The opening arguments of the book suggest that forecasting accuracy has not been consistently tracked over time unlike in other fields which was a big surprise to me. How can anyone expect to become better at making predictions without the feedback data on the accuracy of past predictions? This resonates well with me as I have seen through my investments in the consumer internet space how important data driven product design is and how constant iteration that is based on actual data is the key to success.
Co-author of the book Philip Tetlock is a Professor in Psychology and Organizational Behavior who ran forecasting tournaments from 1984 to 2003. These tournaments were focused on politics and current events, and the purpose was to analyze and track forecasting accuracy among different groups of people. The book is basically a summary of his observations from this study and his other work on the topic. Many of the findings presented are based on results from the "Good Judgment Project" (GJP), a research collaborative co-led by Tetlock. This project used more than 10,000 carefully selected volunteers making predictions about geopolitical and economic events over a 1-4-year timespan, resulting in more than one million individual forecasts giving a lot of credibility on the findings.
What makes a good prediction?
The data showed that the average expert was roughly as accurate as a dart-throwing chimpanzee – one might just as well have been guessing the outcomes without putting any real effort into the forecasts. However, as in most cases, it turns out it is not that black and white. There were two distinct groups of experts; one group that performed worse than random guessing, and another group that performed better. What did this second group do differently?
The key to accurate forecasting was – to my surprise – not explained by specific skills like math or raw power like high intelligence or endless hours thrown at the problem (perhaps to my relief). More important traits explaining success appeared to be open-mindedness, curiosity, carefulness, and the ability to be self-critical. Most interestingly people who believed they could become better – and constantly updated their forecasts – were significantly better at making accurate predictions. In fact, this tendency was a 3x better predictor of success than raw intelligence.
The traits of a Superforecaster
The better-performing forecasters did a number of things: broke large issues down into sub-problems, explored similarities and differences between their views and others, were especially careful not to overreact or underreact to new evidence, balanced under- and overconfidence, expressed their judgments on a scale of probability that was as fine-grained as possible, updated forecasts when new information emerged, and were able to change their minds. Each of these behaviors requires and deserves a closer look, and this is only a partial list, but the book does a great job going into detail on each of these key traits that “superforecasters” exhibit. Taking an example from the list, one of the worse decisions I have done in venture investing is highly associated with the inability to change my mind and underreacting as new information emerges. We were evaluating an investment into an innovative tech company that had many things going for it. Late in the investment process I discovered very negative background information on the CEO but underreacted on the new information and I was not able to change my mind. The investment was completed but never met our expectations due to leadership.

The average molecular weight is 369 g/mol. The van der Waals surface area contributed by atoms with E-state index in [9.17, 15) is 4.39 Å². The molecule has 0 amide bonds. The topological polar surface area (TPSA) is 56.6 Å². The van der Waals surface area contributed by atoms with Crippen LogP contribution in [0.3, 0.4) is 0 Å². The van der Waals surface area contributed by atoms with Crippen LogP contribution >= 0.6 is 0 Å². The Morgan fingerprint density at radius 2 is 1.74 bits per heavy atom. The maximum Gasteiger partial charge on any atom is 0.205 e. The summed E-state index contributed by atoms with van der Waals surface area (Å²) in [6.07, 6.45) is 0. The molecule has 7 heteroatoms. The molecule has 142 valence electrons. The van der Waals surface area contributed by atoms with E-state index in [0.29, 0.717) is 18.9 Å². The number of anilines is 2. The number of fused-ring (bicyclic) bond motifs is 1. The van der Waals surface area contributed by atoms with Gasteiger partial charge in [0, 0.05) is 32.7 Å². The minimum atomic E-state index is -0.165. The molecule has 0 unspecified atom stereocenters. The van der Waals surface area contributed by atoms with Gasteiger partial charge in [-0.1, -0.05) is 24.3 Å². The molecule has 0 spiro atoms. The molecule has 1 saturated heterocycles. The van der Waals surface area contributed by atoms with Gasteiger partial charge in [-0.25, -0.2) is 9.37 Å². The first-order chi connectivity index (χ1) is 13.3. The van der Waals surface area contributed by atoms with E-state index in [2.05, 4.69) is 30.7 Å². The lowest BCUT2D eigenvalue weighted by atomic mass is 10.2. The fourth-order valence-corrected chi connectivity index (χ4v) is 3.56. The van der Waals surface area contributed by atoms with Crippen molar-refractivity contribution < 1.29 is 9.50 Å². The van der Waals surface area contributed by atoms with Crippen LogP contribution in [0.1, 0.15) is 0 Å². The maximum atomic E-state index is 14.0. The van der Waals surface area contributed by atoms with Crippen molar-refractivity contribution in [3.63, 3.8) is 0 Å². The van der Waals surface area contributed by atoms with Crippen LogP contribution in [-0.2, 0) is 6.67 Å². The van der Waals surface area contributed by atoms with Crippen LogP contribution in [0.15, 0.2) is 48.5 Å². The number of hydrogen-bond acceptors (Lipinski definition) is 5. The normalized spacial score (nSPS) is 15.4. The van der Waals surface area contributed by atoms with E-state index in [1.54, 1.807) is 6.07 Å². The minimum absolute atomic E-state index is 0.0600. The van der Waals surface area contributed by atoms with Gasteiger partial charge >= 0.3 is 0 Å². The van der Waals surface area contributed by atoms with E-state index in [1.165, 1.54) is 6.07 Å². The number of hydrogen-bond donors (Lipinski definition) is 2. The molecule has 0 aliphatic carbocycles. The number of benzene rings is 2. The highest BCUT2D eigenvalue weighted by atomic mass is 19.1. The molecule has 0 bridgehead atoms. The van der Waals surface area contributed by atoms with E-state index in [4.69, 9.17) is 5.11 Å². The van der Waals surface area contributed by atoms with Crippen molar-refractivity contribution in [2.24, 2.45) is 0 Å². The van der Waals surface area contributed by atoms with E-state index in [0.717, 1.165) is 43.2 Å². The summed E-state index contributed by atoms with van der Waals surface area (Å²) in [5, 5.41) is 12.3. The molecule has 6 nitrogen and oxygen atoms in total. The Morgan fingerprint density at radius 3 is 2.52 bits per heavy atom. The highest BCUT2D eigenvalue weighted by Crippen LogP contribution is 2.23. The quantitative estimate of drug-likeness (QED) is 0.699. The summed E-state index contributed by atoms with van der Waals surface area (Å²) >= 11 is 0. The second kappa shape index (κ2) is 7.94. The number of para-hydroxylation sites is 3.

Not surprisingly, the best forecasters were also very good at managing their cognitive biases. We all have biases, and many times they are unconscious. My own example of a poor investment decision above is related to a bias called Belief Perseverance. That is the tendency for people to hold their beliefs as true, even when there is ample evidence to discredit the belief. When faced with evidence that contradicts their beliefs, people may choose to discredit, dismiss, misinterpret, or place little significance on the contradictory information. One bias I was not familiar with from before was highlighted a few times in the book called "attribute substitution." This occurs when an individual makes a judgment (about a target attribute) that is computationally complex, and instead substitutes this to a more easily calculated heuristic attribute. In other words, we sometimes subconsciously substitute the (difficult) question at hand with a similar (easier to answer) question, and make our predictions based on that question instead, without necessarily realizing that we’ve made any substitution at all. Not only does this lead to cognitive biases, but the forecaster may be totally unaware that there are any biases at the root of their predictions
To summarize, be curious, careful, self-critical and keep an open mind. You can become better at making predictions and decisions but make sure you keep a check on cognitive biases. All in all, a highly recommended read for any decision maker in any industry – I enjoyed it a lot.